Intent, with jocund music charm his ear; 

At once with joy and fear his heart rebounds. 

Thus incorporeal spirits to smallest forms 

Reduced their shapes immense, and were at large, 

Though without number still, amidst the hall 

Of that infernal court. But far within. 

And in their own dimensions, like themselves, 

The great seraphic lords and cherubim 

In close recess and secret conclave sat ; 

A thousand demi-gods, on golden seats, 

Frequent and full. After short silence then. 

And summons read, the great consult bes^aii. 

Hit;h on a throne of royal state, which far 
Outshone the wealth of Ormus and of Ind. 

Book II. , lines 1 , 2.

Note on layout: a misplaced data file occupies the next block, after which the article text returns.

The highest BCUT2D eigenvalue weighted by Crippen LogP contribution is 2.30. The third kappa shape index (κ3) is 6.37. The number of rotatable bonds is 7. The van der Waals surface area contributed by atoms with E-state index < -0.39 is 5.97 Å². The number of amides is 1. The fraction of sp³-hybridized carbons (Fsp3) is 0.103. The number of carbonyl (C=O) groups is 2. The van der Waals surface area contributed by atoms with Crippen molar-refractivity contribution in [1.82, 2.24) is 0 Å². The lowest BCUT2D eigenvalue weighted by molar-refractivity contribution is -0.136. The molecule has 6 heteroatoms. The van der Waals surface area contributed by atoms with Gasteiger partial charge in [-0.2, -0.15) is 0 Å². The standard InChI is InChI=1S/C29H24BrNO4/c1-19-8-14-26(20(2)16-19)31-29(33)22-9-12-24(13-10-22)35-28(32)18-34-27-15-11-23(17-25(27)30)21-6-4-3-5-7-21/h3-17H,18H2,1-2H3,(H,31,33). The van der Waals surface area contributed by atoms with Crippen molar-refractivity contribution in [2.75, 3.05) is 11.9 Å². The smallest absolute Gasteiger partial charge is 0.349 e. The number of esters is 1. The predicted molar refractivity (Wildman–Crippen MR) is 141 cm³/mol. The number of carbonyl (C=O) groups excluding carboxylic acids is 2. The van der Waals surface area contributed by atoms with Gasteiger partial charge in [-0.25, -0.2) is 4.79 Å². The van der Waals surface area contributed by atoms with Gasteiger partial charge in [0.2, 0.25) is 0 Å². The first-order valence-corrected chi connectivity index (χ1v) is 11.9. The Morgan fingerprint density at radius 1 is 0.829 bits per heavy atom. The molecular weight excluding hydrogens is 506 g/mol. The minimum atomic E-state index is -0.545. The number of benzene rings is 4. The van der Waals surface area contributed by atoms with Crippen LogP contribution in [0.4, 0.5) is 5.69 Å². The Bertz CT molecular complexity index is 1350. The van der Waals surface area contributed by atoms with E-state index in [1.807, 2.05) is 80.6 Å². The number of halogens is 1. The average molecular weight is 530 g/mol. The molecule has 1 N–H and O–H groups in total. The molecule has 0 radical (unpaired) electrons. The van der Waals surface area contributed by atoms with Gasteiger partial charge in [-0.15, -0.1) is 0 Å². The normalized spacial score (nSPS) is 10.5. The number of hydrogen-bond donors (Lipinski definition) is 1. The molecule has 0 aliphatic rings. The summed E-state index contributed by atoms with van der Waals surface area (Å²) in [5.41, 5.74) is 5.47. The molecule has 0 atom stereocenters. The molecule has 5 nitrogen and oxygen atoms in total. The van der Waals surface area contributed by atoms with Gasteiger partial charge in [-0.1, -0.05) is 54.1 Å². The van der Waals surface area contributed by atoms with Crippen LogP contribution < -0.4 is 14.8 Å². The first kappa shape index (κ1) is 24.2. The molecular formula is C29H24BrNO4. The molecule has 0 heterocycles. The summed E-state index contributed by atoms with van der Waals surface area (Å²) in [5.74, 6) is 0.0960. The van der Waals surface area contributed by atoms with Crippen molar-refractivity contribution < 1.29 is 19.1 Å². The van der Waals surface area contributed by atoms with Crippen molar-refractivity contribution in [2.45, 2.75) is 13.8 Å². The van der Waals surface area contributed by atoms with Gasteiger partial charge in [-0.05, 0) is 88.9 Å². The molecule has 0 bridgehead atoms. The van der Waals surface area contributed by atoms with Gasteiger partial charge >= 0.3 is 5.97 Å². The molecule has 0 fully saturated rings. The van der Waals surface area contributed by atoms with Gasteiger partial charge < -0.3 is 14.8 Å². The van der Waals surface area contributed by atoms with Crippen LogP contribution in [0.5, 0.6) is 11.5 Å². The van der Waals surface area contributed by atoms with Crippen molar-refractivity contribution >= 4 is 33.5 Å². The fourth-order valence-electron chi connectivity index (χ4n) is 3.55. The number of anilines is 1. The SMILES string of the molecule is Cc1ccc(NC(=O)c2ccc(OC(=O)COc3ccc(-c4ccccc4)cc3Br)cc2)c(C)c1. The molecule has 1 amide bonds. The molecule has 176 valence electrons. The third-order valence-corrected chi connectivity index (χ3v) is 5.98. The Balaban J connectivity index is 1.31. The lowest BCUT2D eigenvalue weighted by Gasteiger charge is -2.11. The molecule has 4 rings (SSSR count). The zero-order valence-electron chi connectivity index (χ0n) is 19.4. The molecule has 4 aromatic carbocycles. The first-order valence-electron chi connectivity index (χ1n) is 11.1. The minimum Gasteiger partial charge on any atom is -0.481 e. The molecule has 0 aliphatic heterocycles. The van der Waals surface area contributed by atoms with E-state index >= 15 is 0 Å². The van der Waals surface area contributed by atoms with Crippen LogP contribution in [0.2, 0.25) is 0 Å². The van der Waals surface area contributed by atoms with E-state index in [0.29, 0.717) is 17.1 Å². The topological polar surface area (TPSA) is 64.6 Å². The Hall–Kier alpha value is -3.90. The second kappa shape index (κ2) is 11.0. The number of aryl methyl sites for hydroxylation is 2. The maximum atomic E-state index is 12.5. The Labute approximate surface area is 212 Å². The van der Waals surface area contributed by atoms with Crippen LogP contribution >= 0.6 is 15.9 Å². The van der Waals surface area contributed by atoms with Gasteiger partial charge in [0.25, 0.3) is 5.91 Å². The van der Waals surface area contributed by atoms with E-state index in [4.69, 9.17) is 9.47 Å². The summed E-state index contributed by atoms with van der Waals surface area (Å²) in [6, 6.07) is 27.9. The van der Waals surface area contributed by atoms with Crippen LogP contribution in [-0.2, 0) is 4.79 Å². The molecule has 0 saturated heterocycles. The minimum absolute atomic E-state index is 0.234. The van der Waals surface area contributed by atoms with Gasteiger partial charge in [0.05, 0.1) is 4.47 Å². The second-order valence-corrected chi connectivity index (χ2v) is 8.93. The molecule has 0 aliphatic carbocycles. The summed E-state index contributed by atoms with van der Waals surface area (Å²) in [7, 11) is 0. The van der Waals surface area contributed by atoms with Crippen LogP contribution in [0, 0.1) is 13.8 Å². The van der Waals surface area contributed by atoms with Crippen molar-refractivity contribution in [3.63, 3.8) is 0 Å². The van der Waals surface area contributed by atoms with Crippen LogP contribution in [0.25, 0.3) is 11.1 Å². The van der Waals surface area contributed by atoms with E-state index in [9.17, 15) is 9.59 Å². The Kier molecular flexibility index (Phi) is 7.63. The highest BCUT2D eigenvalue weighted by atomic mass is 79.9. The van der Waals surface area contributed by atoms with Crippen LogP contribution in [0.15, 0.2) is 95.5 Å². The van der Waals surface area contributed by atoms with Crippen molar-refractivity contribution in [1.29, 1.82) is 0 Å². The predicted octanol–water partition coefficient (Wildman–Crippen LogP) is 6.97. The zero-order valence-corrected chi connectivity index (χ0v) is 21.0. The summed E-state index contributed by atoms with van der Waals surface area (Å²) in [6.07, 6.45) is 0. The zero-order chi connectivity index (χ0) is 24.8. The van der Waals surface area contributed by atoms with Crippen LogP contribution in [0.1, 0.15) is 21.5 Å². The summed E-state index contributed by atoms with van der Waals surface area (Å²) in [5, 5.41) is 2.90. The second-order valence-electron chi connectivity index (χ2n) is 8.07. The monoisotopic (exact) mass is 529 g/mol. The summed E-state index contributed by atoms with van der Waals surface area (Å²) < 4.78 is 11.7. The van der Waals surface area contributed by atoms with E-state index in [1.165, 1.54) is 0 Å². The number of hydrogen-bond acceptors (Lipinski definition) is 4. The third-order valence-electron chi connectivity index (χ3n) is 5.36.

The consultation begun, Satan debates whether another battle be to be hazarded for the recovery of heaven. Some advise 
it, others dissuade : a third proposal is preferred, mentioned before by Satan, to search the truth of that prophecy or 
tradition in heaven concerning another world, and another kind of creature, equal or not much inferior to themselves, 
about this time to be created. Their doubt, who shall be sent on this difficult search ; Satan, their chief, undertakes 
alone the voyage, is honoured and applauded. The council thus ended, the rest betake them several ways, and to 
several employments, as their inclinations lead them, to entertain the time till Satan return. He passes on his journey 
to hell-gates ; finds them shut, and who sat there to guard them ; by whom at length they are opened, and discover 
to him the great gulf between hell and heaven ; with what difficulty he passes through, directed by Chaos, the power 
of that place, to the sight of this new world which he sought. 

X JL Outshone the wealth of Ormus and of Ind,' 
Or where the gorgeous East, wi-th richest hand, 
Showers on her kings barbaric pearl and gold,